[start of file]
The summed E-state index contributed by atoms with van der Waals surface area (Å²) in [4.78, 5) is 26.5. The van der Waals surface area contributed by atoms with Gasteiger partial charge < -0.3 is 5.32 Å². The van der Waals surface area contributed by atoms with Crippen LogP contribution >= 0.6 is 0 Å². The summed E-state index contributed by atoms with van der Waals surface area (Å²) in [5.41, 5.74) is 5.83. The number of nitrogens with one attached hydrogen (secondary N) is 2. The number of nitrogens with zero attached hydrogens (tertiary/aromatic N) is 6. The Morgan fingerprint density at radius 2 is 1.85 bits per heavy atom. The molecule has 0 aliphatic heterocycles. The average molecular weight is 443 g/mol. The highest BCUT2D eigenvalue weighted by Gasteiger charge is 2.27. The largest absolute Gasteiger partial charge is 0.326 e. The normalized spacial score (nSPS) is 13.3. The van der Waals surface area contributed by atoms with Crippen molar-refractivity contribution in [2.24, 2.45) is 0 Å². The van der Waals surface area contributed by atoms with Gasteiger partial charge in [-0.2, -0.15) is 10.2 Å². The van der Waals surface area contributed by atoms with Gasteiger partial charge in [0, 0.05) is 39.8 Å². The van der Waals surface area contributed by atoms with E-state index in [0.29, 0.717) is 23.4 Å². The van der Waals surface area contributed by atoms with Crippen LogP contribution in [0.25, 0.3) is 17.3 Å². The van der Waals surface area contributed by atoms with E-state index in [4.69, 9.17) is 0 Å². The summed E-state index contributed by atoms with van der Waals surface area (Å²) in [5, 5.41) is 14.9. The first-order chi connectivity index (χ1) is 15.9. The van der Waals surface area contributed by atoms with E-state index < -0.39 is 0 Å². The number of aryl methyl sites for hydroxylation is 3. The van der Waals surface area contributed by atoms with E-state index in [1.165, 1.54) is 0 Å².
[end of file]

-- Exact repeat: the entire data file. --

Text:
The summed E-state index contributed by atoms with van der Waals surface area (Å²) in [4.78, 5) is 26.5. The van der Waals surface area contributed by atoms with Gasteiger partial charge < -0.3 is 5.32 Å². The van der Waals surface area contributed by atoms with Crippen LogP contribution >= 0.6 is 0 Å². The summed E-state index contributed by atoms with van der Waals surface area (Å²) in [5.41, 5.74) is 5.83. The number of nitrogens with one attached hydrogen (secondary N) is 2. The number of nitrogens with zero attached hydrogens (tertiary/aromatic N) is 6. The Morgan fingerprint density at radius 2 is 1.85 bits per heavy atom. The molecule has 0 aliphatic heterocycles. The average molecular weight is 443 g/mol. The highest BCUT2D eigenvalue weighted by Gasteiger charge is 2.27. The largest absolute Gasteiger partial charge is 0.326 e. The normalized spacial score (nSPS) is 13.3. The van der Waals surface area contributed by atoms with Crippen molar-refractivity contribution in [2.24, 2.45) is 0 Å². The van der Waals surface area contributed by atoms with Gasteiger partial charge in [-0.2, -0.15) is 10.2 Å². The van der Waals surface area contributed by atoms with Gasteiger partial charge in [0, 0.05) is 39.8 Å². The van der Waals surface area contributed by atoms with E-state index in [0.29, 0.717) is 23.4 Å². The van der Waals surface area contributed by atoms with Crippen LogP contribution in [0.25, 0.3) is 17.3 Å². The van der Waals surface area contributed by atoms with E-state index in [4.69, 9.17) is 0 Å². The summed E-state index contributed by atoms with van der Waals surface area (Å²) in [5, 5.41) is 14.9. The first-order chi connectivity index (χ1) is 15.9. The van der Waals surface area contributed by atoms with E-state index < -0.39 is 0 Å². The number of aryl methyl sites for hydroxylation is 3. The van der Waals surface area contributed by atoms with E-state index in [1.165, 1.54) is 0 Å².